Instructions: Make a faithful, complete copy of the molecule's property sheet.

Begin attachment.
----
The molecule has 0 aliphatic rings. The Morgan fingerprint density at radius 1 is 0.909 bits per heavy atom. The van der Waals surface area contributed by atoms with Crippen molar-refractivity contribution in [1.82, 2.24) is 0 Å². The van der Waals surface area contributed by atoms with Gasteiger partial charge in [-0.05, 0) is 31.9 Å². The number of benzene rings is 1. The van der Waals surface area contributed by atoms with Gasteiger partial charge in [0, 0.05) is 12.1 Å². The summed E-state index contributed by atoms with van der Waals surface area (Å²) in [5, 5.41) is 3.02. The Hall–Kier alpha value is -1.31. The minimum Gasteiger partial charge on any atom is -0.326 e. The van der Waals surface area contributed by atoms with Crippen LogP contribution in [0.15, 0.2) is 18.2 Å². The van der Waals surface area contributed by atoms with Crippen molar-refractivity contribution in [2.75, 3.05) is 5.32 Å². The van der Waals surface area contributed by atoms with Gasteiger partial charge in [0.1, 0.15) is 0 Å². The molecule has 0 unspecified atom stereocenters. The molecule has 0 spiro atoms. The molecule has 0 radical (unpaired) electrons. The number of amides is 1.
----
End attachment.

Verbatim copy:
The molecule has 0 aliphatic rings. The Morgan fingerprint density at radius 1 is 0.909 bits per heavy atom. The van der Waals surface area contributed by atoms with Crippen molar-refractivity contribution in [1.82, 2.24) is 0 Å². The van der Waals surface area contributed by atoms with Gasteiger partial charge in [-0.05, 0) is 31.9 Å². The number of benzene rings is 1. The van der Waals surface area contributed by atoms with Gasteiger partial charge in [0, 0.05) is 12.1 Å². The summed E-state index contributed by atoms with van der Waals surface area (Å²) in [5, 5.41) is 3.02. The Hall–Kier alpha value is -1.31. The minimum Gasteiger partial charge on any atom is -0.326 e. The van der Waals surface area contributed by atoms with Crippen LogP contribution in [0.15, 0.2) is 18.2 Å². The van der Waals surface area contributed by atoms with Crippen molar-refractivity contribution in [2.75, 3.05) is 5.32 Å². The van der Waals surface area contributed by atoms with Gasteiger partial charge in [0.1, 0.15) is 0 Å². The molecule has 0 unspecified atom stereocenters. The molecule has 0 spiro atoms. The molecule has 0 radical (unpaired) electrons. The number of amides is 1.